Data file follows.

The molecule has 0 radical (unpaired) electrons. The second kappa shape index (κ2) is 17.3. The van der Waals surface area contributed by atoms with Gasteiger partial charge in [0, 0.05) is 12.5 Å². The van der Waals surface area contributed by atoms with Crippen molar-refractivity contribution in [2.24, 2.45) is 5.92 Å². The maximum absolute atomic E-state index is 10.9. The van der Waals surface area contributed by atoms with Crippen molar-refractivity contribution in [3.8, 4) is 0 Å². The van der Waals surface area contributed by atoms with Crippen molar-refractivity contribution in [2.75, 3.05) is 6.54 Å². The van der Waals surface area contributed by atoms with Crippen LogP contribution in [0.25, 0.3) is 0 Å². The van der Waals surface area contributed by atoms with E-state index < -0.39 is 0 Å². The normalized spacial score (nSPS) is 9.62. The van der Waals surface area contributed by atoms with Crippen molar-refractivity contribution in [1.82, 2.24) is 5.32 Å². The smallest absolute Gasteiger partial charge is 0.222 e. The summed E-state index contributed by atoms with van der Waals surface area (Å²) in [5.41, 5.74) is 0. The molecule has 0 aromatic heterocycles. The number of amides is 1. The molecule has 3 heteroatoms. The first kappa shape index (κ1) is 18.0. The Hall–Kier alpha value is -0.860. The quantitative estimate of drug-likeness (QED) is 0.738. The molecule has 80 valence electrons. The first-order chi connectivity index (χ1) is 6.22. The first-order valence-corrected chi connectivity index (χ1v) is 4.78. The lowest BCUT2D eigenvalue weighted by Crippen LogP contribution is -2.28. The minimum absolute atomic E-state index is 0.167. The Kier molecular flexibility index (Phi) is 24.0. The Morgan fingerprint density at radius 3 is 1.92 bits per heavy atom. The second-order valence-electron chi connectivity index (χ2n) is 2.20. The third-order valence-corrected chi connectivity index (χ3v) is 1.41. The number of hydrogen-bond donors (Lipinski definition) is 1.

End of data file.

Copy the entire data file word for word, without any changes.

The molecule has 0 radical (unpaired) electrons. The second kappa shape index (κ2) is 17.3. The van der Waals surface area contributed by atoms with Gasteiger partial charge in [0, 0.05) is 12.5 Å². The van der Waals surface area contributed by atoms with Crippen molar-refractivity contribution in [2.24, 2.45) is 5.92 Å². The maximum absolute atomic E-state index is 10.9. The van der Waals surface area contributed by atoms with Crippen molar-refractivity contribution in [3.8, 4) is 0 Å². The van der Waals surface area contributed by atoms with Crippen molar-refractivity contribution in [2.75, 3.05) is 6.54 Å². The van der Waals surface area contributed by atoms with Crippen LogP contribution in [0.25, 0.3) is 0 Å². The van der Waals surface area contributed by atoms with E-state index < -0.39 is 0 Å². The normalized spacial score (nSPS) is 9.62. The van der Waals surface area contributed by atoms with Crippen molar-refractivity contribution in [1.82, 2.24) is 5.32 Å². The smallest absolute Gasteiger partial charge is 0.222 e. The summed E-state index contributed by atoms with van der Waals surface area (Å²) in [5.41, 5.74) is 0. The molecule has 0 aromatic heterocycles. The number of amides is 1. The molecule has 3 heteroatoms. The first kappa shape index (κ1) is 18.0. The Hall–Kier alpha value is -0.860. The quantitative estimate of drug-likeness (QED) is 0.738. The molecule has 80 valence electrons. The first-order chi connectivity index (χ1) is 6.22. The first-order valence-corrected chi connectivity index (χ1v) is 4.78. The lowest BCUT2D eigenvalue weighted by Crippen LogP contribution is -2.28. The minimum absolute atomic E-state index is 0.167. The Kier molecular flexibility index (Phi) is 24.0. The Morgan fingerprint density at radius 3 is 1.92 bits per heavy atom. The second-order valence-electron chi connectivity index (χ2n) is 2.20. The third-order valence-corrected chi connectivity index (χ3v) is 1.41. The number of hydrogen-bond donors (Lipinski definition) is 1.